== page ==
The Fighting Temeraire

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The Fighting Temeraire tugged to her last Berth to be broken up, 1838
The Fighting Temeraire, JMW Turner, National Gallery.jpg
Artist J. M. W. Turner
Year 1839
Type Oil on canvas
Dimensions 91 cm × 122 cm (36 in × 48 in)
Location National Gallery, London
This article is about the painting. For the 1971 novel about a British nuclear submarine, see John Winton.

The Fighting Temeraire tugged to her last berth to be broken up, 1838 is an oil painting by the English artist J. M. W. Turner. It was painted in 1838 and exhibited at the Royal Academy in 1839.[1] HMS Temeraire was one of the last second-rate ships of the line to have played a distinguished role in the Battle of Trafalgar in 1805. The painting depicts the 98-gun ship HMS Temeraire, being towed by a paddle-wheel steam tug towards its final berth in Rotherhithe in south-east London in 1838 to be broken up for scrap. The painting hangs in the National Gallery, London, having been bequeathed to the nation by the artist in 1851. In 2005 it was voted the nation's favourite painting in a poll organised by BBC Radio 4's Today programme.[2]

Turner displayed the painting in 1839 accompanied by an altered excerpt from Thomas Campbell's poem Ye Mariners of England, reading:

The flag which braved the battle and the breeze,
No longer owns her.[3][4][5]


When Turner came to paint this picture he was at the height of his career, having exhibited at the Royal Academy, London, for 40 years.[6] He was renowned for his highly atmospheric paintings in which he explored the subjects of the weather, the sea and the effects of light. He spent much of his life near the River Thames and did many paintings of ships and waterside scenes, both in watercolour and in oils. Turner frequently made small sketches and then worked them into finished paintings in the studio.

He almost certainly did not witness the actual towing of Temeraire and used considerable license in the painting, which had a symbolic meaning for him, that his first audience immediately appreciated.[7] Turner had been eighteen years old when Britain entered the Napoleonic Wars and "had a strong patriotic streak". The Temeraire was a very well-known ship from her heroic performance at Trafalgar, and her sale by the Admiralty had attracted considerable press coverage, which was probably what brought the subject to his attention.[8]



The composition of this painting is unusual in that the most significant object, the old warship, is positioned well to the left of the painting, where it rises in stately splendour and almost ghostlike colours against a triangle of blue sky and rising mist that throws it into relief. The beauty of the old ship is in stark contrast to the dirty blackened tugboat with its tall smokestack, which scurries across the still surface of the river.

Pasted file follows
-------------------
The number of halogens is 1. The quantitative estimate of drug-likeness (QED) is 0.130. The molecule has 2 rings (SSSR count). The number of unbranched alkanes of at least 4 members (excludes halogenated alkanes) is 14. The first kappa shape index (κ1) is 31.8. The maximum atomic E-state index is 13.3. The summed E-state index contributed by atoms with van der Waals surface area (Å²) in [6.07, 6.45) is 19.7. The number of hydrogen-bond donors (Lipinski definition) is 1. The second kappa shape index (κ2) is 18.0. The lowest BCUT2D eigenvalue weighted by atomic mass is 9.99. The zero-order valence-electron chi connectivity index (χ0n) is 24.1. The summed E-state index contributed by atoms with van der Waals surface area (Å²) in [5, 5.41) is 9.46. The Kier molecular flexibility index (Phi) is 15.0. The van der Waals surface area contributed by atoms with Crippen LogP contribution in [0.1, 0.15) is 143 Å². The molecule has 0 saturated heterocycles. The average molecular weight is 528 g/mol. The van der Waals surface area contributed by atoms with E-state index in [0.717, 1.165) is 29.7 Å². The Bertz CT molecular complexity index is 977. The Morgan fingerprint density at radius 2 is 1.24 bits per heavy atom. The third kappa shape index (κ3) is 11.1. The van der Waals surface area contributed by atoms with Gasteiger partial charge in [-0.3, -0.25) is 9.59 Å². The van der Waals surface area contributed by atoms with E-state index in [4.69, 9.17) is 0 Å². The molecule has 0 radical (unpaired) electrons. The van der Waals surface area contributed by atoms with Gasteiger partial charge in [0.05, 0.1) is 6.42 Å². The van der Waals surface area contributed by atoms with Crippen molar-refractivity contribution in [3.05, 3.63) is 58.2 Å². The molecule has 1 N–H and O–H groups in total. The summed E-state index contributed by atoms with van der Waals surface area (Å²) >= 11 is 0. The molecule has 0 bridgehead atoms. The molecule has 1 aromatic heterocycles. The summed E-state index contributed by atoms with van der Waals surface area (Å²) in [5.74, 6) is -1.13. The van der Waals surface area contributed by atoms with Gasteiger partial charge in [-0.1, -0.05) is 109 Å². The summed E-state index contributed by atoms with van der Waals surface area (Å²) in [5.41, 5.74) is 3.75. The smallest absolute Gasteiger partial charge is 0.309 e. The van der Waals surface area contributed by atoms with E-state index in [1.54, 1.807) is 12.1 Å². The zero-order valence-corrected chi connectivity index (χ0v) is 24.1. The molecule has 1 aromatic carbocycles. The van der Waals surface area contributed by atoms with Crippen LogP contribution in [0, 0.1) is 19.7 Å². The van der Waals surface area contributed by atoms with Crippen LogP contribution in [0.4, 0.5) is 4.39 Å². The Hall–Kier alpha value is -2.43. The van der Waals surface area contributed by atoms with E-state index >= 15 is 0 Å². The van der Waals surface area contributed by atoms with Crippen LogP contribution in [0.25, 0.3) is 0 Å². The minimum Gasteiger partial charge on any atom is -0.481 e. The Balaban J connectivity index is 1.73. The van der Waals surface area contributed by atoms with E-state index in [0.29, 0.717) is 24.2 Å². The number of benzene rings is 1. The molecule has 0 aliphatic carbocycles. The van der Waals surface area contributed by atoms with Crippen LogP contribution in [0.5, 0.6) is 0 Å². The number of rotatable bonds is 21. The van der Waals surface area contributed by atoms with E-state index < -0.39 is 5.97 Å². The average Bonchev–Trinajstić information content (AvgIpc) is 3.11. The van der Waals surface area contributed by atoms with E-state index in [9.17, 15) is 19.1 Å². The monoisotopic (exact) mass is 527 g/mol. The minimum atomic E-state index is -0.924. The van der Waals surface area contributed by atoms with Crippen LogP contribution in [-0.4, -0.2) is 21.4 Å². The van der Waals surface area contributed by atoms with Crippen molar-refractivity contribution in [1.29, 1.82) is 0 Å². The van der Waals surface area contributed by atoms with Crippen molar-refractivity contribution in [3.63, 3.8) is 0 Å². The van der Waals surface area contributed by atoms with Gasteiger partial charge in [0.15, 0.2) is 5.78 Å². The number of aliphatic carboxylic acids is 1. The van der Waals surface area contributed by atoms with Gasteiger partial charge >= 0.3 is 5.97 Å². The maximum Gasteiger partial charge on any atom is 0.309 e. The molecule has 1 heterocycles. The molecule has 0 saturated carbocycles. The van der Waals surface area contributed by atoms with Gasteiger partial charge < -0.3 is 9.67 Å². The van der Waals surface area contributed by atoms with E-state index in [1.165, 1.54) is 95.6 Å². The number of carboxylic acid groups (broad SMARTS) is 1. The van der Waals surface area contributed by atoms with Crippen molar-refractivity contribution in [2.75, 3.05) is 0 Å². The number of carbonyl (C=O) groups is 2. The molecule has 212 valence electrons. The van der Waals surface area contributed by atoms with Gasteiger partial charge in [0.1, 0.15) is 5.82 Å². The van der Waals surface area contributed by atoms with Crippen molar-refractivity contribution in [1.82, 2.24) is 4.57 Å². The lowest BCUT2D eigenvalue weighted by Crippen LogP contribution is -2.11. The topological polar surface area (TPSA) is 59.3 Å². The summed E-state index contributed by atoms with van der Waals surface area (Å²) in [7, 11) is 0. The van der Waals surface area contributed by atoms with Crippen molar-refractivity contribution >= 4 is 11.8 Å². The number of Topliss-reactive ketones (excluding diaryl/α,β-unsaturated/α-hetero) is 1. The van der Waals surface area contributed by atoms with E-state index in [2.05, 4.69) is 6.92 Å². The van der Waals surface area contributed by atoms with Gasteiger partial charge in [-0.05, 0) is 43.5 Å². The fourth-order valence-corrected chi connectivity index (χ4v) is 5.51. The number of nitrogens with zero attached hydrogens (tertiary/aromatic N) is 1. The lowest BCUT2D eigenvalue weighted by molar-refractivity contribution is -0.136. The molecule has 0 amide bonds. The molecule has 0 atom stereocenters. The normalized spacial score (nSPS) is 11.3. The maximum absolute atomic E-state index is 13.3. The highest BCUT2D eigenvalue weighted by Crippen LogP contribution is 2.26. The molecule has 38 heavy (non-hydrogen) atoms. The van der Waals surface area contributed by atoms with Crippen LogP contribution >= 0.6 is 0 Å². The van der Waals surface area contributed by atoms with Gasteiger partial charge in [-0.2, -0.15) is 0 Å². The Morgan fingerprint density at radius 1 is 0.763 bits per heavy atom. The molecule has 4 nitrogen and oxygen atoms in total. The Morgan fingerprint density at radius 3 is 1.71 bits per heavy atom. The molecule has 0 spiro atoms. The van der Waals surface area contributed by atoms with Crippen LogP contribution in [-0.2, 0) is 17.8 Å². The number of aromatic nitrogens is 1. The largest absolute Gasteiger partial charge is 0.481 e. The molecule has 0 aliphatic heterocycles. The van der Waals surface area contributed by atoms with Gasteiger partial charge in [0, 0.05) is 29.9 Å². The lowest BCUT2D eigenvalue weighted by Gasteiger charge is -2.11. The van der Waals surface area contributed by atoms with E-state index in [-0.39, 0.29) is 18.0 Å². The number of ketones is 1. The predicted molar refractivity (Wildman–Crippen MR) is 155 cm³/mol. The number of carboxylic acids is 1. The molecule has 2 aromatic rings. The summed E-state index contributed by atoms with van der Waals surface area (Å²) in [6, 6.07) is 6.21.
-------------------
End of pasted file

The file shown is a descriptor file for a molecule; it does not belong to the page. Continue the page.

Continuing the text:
Turner has used the triangle of blue to frame a second triangle of masted ships, which progressively decrease in size as they become more distant. Temeraire and tugboat have passed a small river craft with its gaff rigged sail barely catching a breeze. Beyond this a square-rigger drifts, with every bit of sail extended. Another small craft shows as a patch of white farther down the river. In the far distance, beyond the second tugboat which makes its way towards them, a three-masted ship rides at anchor. The becalmed sailing vessels show the obsolescence of sail.

On the opposite side of the painting to Temeraire, and exactly the same distance from the frame as the ship's main mast, the sun sets above the estuary, its rays extending into the clouds above it, and across the surface of the water. The flaming red of the clouds is reflected in the river. It exactly repeats the colour of the smoke which pours from the funnel of the tugboat. The sun setting symbolises the end of an epoch in the history of the British Royal Navy.[9]

Behind 'Temeraire', a gleaming sliver of the waxing moon casts a silvery beam across the river, symbolising the commencement of the new, industrial era.[10] The demise of heroic strength is the subject of the painting, and it has been suggested that the ship stands for the artist himself, with an accomplished and glorious past but now contemplating his mortality. Turner called the work his "darling", which may have been due to its beauty, or his identification with the subject.[11]

Sir Henry Newbolt wrote later a ballad titled The Fighting Temeraire, describing the same scene: "And she's fading down the river, But in England's song for ever, She's the Fighting Téméraire." The painting is used in the 2012 James Bond film Skyfall to be symbolic of Bond's age and current standing within MI6.[12]

Historical inaccuracies[edit]

Detail of bottom right corner

Turner took some artistic licenses in the painting:

  • The ship was known to her crew as "Saucy", rather than "Fighting" Temeraire.[13]